Car Title Loan Statistics 2022-2021
- The Average APR is 300%
- Approximately 1% of America Adults Use These Loans
- 1 out of 6 Title Loans End With Repossession
- 1.6 Million Borrowers in 2016 Rolled Over Their Loans
- Lenders Offer 25 to 40% of a Vehicle’s Value
- The Average Title Loan Amount is $700
- Single-Payment Borrowers Make Up 12% of All Title Loans
- Most Borrowers Renew Their Loan Eight Times Over
Title Loan Stats and Facts
Title loans are a very unique type of short-term loan that comes at a very high interest rate. The average title loan boasts a 300% APR. This is equivalent to 25% interest for a typical loan term equal to a month. While that may not seem absurd to begin with, most borrower roll over their loan for multiple months. Keeping the loan active for a full year can mean paying, on average, three times that amount you originally borrowed in just fees and interest alone. Source
It’s best estimated that around two million adult Americans utilize these high-interest title loans on an annual basis. That’s equivalent to about one percent of the adult population. While this may not seem like a lot, it truly is when you take into account the fact that only 20 states allow these types of loans to be offered to borrowers. The main demographic of borrowers that utilize this type of financing are those with less than perfect credit who are not eligible for other types of financing, like credit cards and personal loans.
When a borrower takes out a title loan, they are required to give the lender possession of their car title and a set of working keys. At the end of the loan term, typically a month, the borrower is required to pay a balloon payment comprised of the principal loan amount and interest fees. If they fail to pay it, their vehicle can be repossessed by the title loan lender. Once repossessed, the car is sold to recoup the loan funds for the lender. Unfortunately, one out of every six individuals who take out a title loan end up losing their vehicle due to repossession.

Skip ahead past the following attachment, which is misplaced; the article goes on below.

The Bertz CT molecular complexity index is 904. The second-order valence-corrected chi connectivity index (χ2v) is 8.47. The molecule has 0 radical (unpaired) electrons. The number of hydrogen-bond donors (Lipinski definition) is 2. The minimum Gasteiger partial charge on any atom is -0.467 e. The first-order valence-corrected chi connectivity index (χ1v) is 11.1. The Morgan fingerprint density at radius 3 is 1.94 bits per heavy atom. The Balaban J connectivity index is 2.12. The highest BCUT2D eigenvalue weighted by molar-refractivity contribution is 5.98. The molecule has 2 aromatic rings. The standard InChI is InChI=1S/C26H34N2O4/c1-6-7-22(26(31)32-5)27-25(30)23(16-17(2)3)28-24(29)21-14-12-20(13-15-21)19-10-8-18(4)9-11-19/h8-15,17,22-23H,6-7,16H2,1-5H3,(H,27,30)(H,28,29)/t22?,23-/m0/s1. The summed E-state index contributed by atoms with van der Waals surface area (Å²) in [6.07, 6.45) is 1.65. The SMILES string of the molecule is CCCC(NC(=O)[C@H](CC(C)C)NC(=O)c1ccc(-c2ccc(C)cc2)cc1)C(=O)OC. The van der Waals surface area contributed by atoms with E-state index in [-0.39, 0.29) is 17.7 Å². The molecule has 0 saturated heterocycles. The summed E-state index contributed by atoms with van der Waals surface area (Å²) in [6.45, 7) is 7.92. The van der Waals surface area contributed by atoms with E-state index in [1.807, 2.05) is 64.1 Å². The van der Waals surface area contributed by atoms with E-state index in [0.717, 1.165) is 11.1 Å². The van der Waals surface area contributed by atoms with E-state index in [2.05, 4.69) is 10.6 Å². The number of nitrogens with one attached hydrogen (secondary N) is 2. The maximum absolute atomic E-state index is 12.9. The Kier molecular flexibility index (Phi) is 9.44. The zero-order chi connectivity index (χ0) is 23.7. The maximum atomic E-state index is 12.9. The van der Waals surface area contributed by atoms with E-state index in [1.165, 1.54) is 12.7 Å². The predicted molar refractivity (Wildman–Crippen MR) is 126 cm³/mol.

While title loans tend to be advertised as short-term loans to provide emergency funds, that’s not really the case. According to records in 2016, 1.6 million borrowers ended up rolling over their original title loan for additional months. Most borrowers go into getting this type of loan with the intent that they’ll pay off the loan amount and the fees associated with the loan in a month’s time. However, if they can’t afford this balloon payment, most title loan lenders will allow the borrower to rollover their loan for another month. This rollover process will tack on additional fees for the borrower. This essentially ends up piling up the fees owed on the loan for the borrower.
In order to receive a title loan on your vehicle, most lenders require that you have a free and clear title. This simply means that your car is paid off and you have the title in hand. The lender will assess your title and your vehicle to determine your vehicle’s value. Typically, they will offer you a loan amount that is between 25 and 40% of the value of your vehicle. For example, if a lender determines that they believe your vehicle is worth $10,000, they will fund you anywhere between $2,500 and $4,000. These lower loan amounts help to ensure that the title loan lender can recoup their total costs if they end up repossessing your vehicle after multiple rollovers of your loan.
Title loans can be given out for all types of vehicles, including cars, trucks, and motorcycles. As you’ve learned above, the loan amount that you’re offered will be dependent on your lender’s perceived value of your car. This amount can range anywhere from as low as $100 to as high as $5,500. Rarely are title loans approved for over $10,000. In fact, the typical loan amount for title loan borrowers is around $700. Realize that this is the principal amount that is owed. The borrower will still owe for interest and other associated fees, like rollover fees.
It’s not uncommon to see title loans advertised as very short-term options for getting money quickly. While most title loans are initially established for a period of a couple of weeks to a month, they typically last longer. In fact, only 12% of all title loan borrowers pay back their title loan within the first month. The remaining will roll the loan over for at least another month for an added fee. It’s very clear to see just how easy it would be to stack up a large payoff amount with a title loan in just a short period of time.
While a title loan is intended to be taken out for a month or less, that’s typically not the case. Most borrowers will end up renewing their title loan eight times. That means that their title loan will be taken out for an average period of nine months. It’s important to note that each month, the loan is not only accruing interest fees, but there is a rollover fee added to the total loan amount. Borrowers who take out an initial loan of say $950, will end up paying over $2,000 in fees and interest until it’s all said and done. That’s a very ridiculous amount of money to pay for borrowing funds so make sure to use a title loan calculator to estimate your title loan payments.